Besides, I argue almost everything like an advocate. Guilty as charged. I'll also plead guilty to being long-winded. If there's a blogospheric equivalent to taking judicial notice, that can be done with respect to me being long-winded and inclined to argue like an advocate. :-)

Ann Althouse said...

Beldar: I said being a managing partner and concentrating on the bar association doesn't involve much practice of law. That was not about the aspect of her career in which she did commercial litigation. To reframe the question, if she was such a terrific commercial litigator, why did she move into law firm management and bar association work?

Stuart Buck said...

My sense is that the managing partner position and the bar association work are two very different things. While a managing partner obviously doesn't have as much time for the actual practice of law, it still may be the case (as Beldar points out) that Miers got to that position by winning respect both for lawyerly skills and managerial abilities.

The bar association work is different. There are some absolutely top-notch lawyers who spend time on various bar association activities; but I also tend to wonder why someone would be able to spend so much on bar work. (The best practicing lawyers, in my experience, tend to be up to their ears in real work for paying clients.) On the whole, bar association work seems neutral to me -- it doesn't prove or disprove that someone is a good lawyer.

PD Shaw said...

beldar said: "the Court ought to have at least one member drawn from the ranks of practicing lawyers"

Eight trials (four of which she was lead counsel) and arguing seven appeals over thirty years does not rank her high among the ranks of practicing lawyers.

The post hoc justification of Miers is that as a practicing lawyer she has an intimate familiarity with the rules of procedure and trial practice that the SCOTUS oversees. But clearly her area of practice, drew her more to the conference room than the court room. As did her associational, managment, and political acitivities.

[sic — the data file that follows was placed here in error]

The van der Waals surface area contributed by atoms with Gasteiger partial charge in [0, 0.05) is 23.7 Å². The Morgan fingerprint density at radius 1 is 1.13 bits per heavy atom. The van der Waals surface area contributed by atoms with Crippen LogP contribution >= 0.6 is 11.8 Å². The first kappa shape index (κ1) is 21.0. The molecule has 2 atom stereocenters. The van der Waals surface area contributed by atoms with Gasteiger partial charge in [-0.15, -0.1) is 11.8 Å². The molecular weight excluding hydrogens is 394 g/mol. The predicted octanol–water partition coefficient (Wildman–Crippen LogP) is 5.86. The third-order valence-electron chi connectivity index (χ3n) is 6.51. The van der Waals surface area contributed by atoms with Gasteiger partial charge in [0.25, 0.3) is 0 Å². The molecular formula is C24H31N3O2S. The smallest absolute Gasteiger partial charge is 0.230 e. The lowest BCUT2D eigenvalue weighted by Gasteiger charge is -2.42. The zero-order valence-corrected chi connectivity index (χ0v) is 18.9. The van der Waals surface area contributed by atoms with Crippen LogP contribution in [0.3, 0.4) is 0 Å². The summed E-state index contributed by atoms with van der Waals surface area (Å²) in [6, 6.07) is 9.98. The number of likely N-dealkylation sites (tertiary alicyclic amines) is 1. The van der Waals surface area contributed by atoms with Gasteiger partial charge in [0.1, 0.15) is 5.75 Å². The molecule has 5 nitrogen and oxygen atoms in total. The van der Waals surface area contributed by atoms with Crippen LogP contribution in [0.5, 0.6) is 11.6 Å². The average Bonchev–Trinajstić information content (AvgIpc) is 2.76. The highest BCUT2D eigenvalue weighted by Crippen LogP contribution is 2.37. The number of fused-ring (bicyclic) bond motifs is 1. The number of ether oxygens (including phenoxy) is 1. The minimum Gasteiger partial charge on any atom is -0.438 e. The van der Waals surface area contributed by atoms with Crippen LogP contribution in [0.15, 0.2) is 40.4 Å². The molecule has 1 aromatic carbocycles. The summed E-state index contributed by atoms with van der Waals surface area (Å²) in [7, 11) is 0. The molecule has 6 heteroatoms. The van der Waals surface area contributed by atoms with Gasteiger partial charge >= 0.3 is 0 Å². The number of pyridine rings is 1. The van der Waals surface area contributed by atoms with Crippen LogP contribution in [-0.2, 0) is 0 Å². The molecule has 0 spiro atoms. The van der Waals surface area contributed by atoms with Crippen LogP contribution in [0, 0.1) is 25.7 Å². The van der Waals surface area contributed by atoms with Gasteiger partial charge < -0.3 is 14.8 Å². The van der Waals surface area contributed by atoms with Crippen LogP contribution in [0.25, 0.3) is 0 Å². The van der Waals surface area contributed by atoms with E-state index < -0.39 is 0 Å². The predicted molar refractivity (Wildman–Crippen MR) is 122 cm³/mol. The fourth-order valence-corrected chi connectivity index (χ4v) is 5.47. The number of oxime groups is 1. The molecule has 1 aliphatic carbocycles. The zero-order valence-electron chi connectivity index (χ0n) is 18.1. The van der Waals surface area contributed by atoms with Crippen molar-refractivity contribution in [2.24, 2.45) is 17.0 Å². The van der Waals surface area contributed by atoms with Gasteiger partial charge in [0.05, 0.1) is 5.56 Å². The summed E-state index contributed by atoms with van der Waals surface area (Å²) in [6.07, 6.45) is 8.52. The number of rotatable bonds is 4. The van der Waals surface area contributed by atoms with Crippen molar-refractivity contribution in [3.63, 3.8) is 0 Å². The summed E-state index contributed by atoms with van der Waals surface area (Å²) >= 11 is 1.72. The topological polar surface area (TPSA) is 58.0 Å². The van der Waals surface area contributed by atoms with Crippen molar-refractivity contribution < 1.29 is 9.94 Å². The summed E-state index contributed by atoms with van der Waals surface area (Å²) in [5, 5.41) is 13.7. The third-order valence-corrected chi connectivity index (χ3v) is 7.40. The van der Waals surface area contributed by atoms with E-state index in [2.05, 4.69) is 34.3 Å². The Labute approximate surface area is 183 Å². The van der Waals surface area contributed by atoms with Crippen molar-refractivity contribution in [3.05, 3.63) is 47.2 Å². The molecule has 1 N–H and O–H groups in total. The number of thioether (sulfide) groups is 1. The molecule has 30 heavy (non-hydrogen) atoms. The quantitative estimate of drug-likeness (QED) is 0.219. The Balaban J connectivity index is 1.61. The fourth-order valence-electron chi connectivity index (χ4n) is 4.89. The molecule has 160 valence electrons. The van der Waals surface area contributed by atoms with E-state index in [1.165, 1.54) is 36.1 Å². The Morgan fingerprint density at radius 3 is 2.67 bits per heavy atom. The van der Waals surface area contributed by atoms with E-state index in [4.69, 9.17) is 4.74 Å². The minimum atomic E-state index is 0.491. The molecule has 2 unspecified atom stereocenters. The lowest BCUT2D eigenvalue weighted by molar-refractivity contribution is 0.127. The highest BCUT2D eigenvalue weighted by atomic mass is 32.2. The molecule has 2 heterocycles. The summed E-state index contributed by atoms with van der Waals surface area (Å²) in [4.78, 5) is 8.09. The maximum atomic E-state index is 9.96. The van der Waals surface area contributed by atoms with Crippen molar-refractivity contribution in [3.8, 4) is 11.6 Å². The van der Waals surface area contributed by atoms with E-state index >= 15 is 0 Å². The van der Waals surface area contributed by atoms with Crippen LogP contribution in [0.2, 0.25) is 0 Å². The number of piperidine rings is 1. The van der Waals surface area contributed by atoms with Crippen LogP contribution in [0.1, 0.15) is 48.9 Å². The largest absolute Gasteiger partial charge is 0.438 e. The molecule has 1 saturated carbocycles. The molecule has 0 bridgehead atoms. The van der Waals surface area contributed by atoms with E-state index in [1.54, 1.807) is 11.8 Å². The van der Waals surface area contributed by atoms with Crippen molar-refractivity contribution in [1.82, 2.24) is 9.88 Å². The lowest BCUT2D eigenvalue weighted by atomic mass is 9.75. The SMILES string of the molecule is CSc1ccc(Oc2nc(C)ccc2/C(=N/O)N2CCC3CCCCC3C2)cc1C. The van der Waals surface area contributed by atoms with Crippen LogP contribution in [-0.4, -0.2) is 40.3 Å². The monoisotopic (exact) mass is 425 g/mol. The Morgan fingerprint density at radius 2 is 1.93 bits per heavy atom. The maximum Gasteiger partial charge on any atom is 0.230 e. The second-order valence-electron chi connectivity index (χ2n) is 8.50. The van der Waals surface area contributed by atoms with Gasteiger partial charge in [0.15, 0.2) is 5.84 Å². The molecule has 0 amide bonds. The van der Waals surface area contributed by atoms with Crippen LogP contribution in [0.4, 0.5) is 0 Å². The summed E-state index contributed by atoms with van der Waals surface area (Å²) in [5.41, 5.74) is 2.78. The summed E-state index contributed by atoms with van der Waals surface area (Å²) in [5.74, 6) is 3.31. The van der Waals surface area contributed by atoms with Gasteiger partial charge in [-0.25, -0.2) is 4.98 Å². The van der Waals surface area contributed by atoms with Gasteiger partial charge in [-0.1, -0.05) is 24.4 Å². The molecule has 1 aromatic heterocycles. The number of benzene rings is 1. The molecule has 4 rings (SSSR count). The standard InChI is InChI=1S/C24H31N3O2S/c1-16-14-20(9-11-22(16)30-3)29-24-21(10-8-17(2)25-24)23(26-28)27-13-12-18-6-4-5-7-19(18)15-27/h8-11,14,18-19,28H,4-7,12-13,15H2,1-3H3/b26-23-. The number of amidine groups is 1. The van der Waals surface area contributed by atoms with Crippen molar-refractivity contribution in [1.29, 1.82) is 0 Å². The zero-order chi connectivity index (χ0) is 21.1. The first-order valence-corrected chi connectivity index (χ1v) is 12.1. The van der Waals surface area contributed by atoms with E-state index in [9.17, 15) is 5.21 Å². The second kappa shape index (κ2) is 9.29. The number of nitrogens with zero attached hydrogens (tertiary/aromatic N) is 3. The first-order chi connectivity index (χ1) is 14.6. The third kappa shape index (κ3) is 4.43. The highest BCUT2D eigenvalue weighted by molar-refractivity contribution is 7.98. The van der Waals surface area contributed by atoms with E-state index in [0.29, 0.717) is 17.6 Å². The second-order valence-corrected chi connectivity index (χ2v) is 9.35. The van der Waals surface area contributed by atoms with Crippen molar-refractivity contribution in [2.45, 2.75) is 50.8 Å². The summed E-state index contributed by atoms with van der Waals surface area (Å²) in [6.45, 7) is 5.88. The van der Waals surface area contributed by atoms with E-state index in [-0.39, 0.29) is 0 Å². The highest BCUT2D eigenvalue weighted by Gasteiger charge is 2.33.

Crank said...

I will (prudently) not comment on my own firm's management one way or another, but I have seen the manging partner (before he became such) of one of our major competitor firms in action at trial, and he was very, very good. Of course, some firms have corporate transactional lawyers as managing partners, and while I have great respect for top-notch transactional lawyers, their practice is rather different from the world of judges and litigators.

Certainly, managing partners at big firms are smart people, but the skills you bring to that job are a little different from the skills that make you a good litigator in the first place. It's a good credential but not, in itself, proof that Miers has what it takes to be a Supreme Court Justice. Writing ability, in particular, is not required.

Robert said...

Maybe this is OT, but how did she get the White House counsel position?

Beldar said...

Our host asks: "[I]f she was such a terrific commercial litigator, why did she move into law firm management and bar association work?"